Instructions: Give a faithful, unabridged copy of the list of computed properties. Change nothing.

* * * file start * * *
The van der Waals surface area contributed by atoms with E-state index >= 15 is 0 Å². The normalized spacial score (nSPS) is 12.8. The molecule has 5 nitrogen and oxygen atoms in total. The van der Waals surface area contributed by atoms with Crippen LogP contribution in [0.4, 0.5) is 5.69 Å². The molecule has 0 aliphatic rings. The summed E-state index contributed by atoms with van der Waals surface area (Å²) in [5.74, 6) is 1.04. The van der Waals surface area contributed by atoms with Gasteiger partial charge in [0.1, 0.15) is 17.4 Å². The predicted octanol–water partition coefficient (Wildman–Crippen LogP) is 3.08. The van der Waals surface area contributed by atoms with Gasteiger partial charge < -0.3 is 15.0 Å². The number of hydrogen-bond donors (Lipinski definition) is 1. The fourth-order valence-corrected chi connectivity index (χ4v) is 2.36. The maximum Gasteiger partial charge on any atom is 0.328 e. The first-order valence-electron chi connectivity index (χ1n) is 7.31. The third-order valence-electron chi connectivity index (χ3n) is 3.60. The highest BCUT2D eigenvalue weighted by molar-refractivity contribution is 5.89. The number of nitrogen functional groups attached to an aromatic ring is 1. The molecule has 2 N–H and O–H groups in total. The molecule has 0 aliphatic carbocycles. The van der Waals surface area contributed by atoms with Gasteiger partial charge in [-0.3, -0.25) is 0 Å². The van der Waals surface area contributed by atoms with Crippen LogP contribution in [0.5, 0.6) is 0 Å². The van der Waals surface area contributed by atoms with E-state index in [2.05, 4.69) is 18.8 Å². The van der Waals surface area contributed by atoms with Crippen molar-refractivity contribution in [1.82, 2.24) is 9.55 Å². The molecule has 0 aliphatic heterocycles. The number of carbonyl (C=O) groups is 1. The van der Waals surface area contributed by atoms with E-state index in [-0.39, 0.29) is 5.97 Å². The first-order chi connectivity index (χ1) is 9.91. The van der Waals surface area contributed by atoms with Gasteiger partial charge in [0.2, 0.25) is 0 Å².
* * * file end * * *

The van der Waals surface area contributed by atoms with E-state index >= 15 is 0 Å². The normalized spacial score (nSPS) is 12.8. The molecule has 5 nitrogen and oxygen atoms in total. The van der Waals surface area contributed by atoms with Crippen LogP contribution in [0.4, 0.5) is 5.69 Å². The molecule has 0 aliphatic rings. The summed E-state index contributed by atoms with van der Waals surface area (Å²) in [5.74, 6) is 1.04. The van der Waals surface area contributed by atoms with Gasteiger partial charge in [0.1, 0.15) is 17.4 Å². The predicted octanol–water partition coefficient (Wildman–Crippen LogP) is 3.08. The van der Waals surface area contributed by atoms with Gasteiger partial charge < -0.3 is 15.0 Å². The number of hydrogen-bond donors (Lipinski definition) is 1. The fourth-order valence-corrected chi connectivity index (χ4v) is 2.36. The maximum Gasteiger partial charge on any atom is 0.328 e. The first-order valence-electron chi connectivity index (χ1n) is 7.31. The third-order valence-electron chi connectivity index (χ3n) is 3.60. The highest BCUT2D eigenvalue weighted by molar-refractivity contribution is 5.89. The number of nitrogen functional groups attached to an aromatic ring is 1. The molecule has 2 N–H and O–H groups in total. The molecule has 0 aliphatic carbocycles. The van der Waals surface area contributed by atoms with Gasteiger partial charge in [-0.3, -0.25) is 0 Å². The van der Waals surface area contributed by atoms with Crippen LogP contribution in [0.5, 0.6) is 0 Å². The van der Waals surface area contributed by atoms with E-state index in [2.05, 4.69) is 18.8 Å². The van der Waals surface area contributed by atoms with Crippen molar-refractivity contribution in [1.82, 2.24) is 9.55 Å². The molecule has 0 aliphatic heterocycles. The number of carbonyl (C=O) groups is 1. The van der Waals surface area contributed by atoms with E-state index in [-0.39, 0.29) is 5.97 Å². The first-order chi connectivity index (χ1) is 9.91. The van der Waals surface area contributed by atoms with Gasteiger partial charge in [0.2, 0.25) is 0 Å².